Bi-polar mall security guard Ronnie Barnhardt is called into action to stop a flasher from turning shopper's paradise into his personal peep show. But when Barnhardt can't bring the culprit to justice, a surly police detective is recruited to close the case.
Ronnie Barnhardt lives with his alcoholic mother. He's chief security guard at Forest Ridge Mall, where he's in love with Brandi, a cosmetic sales clerk, and gets a free coffee each day from Nell, a cheery clerk in the food court. A flasher haunts the mall's parking lot, and at night, thefts occur. Ronnie is intent on catching the criminals but has no investigative skills, is delusional about his abilities, and makes mad accusations. His bête noire is Detective Harrison, the city cop sent to investigate. Ronnie thinks he could be an officer, thinks he stands a chance with Brandi, and slowly loses his self control. Will reality set in? What about redemption?Written by
Nell (Collette Wolfe), the girl at the coffee shop, is the real-life wife of writer and director Jody Hill. They married the same year the film was released. See more »
When Ronnie is doing his monologue in the background when he's looking at himself in the mirror (right after the bench press scene), it is obvious there is a different person looking into the bogus mirror because his body movements are not consistent with his reflection. See more »
[Charlie is asked to join the Special Elite Task Force]
Wait a minute, are we getting paid extra for this? Because it seems like...
Let me ask you something - how much did they get paid to storm Normandy, how much did King Arthur get paid to kill Merlin, how much did they get paid to invent Television? Nothing. They did it because they knew it was right.
See more »
I've watched this film almost half a dozen times so I guess I am part of the Observe and Report cult. All you people giving it one, two star reviews...really? Are you that masochistic that you have to write a dissertation on something you hate? This is a great movie that knocks you on your ass with its dark humor and is indeed offensive. In fact, I would say if you're not offended in certain scenes, then there may be actually something wrong with you. Go see your shrink and talk about it. Despite that, there are also scenes that are moving and true to life which make this more than just some exercise in shoddy exploitation. At any rate, I love this movie and own a copy (if that says anything) Why you ask? Well, for one thing this is a great movie about a delusional man with bipolar disorder. The film has dream elements where he comes close to realizing his over the top ambitions only to be smacked in the face by societal regulations. On a serious note, there are a lot of young men who cannot fit into society and find a deeper purpose for living. The mall seems like the perfect metaphor for what has happened to American society. It is a boring, stultifying environment where banality is seen as the highest good and crass consumerism is the almighty God. Certain professions like security guard seem to attract nutballs, guys who dream of a police badge and a gun yet have to settle for chasing off skateboarders from the mall parking lot while carrying mace and at most a tazer. Now is the film an indictment of a crazed society and its shiftless youth or is it a nihilistic celebration of recklessness and mental illness? Even after watching it as many times as I have, I'm not sure I can come to any stunning conclusion. Its opened ended and while I know that can infuriate people looking for closure (and worse, a message) its the truth about this shocking and original film. Let me say that you owe it to yourself to check it out. When truly stupid comedies are abundant (usually ones about young men smoking pot and trying to get laid), its refreshing to see a film that dares to be wildly different in true punk rock fashion.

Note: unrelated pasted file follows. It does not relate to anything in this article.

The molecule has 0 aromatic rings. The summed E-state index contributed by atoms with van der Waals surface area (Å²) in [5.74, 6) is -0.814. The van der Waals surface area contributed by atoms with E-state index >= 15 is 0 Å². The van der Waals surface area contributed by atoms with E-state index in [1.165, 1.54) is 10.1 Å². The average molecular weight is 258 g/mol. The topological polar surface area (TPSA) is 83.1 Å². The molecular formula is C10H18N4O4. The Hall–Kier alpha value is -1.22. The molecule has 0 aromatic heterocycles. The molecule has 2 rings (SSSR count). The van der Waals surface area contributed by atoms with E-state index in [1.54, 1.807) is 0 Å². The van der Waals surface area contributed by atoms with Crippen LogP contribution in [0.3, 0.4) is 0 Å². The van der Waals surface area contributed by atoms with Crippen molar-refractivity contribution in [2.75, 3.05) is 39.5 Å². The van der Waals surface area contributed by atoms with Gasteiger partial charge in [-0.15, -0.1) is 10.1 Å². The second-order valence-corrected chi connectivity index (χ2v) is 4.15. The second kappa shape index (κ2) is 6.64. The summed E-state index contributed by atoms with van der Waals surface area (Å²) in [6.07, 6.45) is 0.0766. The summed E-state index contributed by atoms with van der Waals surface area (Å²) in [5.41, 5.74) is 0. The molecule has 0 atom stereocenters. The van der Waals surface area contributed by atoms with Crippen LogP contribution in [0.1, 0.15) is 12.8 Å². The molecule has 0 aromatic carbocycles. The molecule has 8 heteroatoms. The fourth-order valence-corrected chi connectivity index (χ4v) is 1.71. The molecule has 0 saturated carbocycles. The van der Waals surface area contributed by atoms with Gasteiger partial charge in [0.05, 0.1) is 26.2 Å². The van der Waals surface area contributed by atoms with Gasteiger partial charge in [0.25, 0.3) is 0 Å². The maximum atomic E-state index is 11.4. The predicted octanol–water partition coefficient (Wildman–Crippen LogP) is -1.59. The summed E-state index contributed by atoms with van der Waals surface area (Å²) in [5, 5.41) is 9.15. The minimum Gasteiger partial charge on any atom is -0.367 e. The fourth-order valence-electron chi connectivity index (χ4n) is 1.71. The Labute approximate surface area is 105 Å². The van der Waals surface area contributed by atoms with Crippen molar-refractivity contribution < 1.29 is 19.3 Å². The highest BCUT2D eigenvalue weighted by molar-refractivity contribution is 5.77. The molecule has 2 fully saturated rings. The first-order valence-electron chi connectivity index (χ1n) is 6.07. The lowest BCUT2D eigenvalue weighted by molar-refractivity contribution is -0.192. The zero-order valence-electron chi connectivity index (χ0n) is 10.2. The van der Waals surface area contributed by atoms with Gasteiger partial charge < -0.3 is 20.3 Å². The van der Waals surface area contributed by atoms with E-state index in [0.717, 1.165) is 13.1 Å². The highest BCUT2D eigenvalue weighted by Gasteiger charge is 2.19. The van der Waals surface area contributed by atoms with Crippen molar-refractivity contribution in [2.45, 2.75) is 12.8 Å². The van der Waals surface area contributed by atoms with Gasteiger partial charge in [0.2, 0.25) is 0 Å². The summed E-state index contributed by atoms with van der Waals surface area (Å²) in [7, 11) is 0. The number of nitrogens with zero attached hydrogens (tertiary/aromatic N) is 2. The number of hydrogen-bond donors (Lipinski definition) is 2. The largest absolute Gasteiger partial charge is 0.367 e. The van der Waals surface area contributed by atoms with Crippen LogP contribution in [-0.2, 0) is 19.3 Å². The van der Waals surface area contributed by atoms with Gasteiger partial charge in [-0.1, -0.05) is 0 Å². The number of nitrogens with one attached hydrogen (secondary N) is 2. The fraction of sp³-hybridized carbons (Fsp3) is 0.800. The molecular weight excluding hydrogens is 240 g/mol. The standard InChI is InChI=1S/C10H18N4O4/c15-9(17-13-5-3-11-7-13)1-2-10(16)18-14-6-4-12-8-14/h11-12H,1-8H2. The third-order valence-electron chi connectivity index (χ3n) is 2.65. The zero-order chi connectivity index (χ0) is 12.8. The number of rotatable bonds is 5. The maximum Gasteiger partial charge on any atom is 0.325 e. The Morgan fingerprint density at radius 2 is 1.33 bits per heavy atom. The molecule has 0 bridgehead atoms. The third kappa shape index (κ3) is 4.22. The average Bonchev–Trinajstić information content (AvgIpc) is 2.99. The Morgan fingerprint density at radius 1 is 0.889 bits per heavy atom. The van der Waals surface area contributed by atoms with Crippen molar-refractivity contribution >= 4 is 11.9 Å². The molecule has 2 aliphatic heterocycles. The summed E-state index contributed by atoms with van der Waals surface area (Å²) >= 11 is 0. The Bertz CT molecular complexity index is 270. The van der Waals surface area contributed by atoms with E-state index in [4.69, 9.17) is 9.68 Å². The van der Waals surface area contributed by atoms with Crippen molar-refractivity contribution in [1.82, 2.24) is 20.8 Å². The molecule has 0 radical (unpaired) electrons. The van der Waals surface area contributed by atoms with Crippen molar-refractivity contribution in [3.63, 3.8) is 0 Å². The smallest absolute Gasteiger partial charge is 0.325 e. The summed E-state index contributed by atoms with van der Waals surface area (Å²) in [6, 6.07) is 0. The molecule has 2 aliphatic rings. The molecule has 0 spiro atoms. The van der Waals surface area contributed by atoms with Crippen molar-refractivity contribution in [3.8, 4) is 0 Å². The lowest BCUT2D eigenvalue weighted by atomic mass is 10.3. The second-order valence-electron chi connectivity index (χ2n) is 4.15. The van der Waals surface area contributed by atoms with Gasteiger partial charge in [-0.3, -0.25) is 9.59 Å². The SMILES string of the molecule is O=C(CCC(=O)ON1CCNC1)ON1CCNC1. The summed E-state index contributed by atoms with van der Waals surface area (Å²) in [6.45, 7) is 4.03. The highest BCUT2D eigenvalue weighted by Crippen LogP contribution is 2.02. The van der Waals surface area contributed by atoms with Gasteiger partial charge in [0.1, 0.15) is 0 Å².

9 of 12 people found this review helpful.
Was this review helpful to you?
| Report this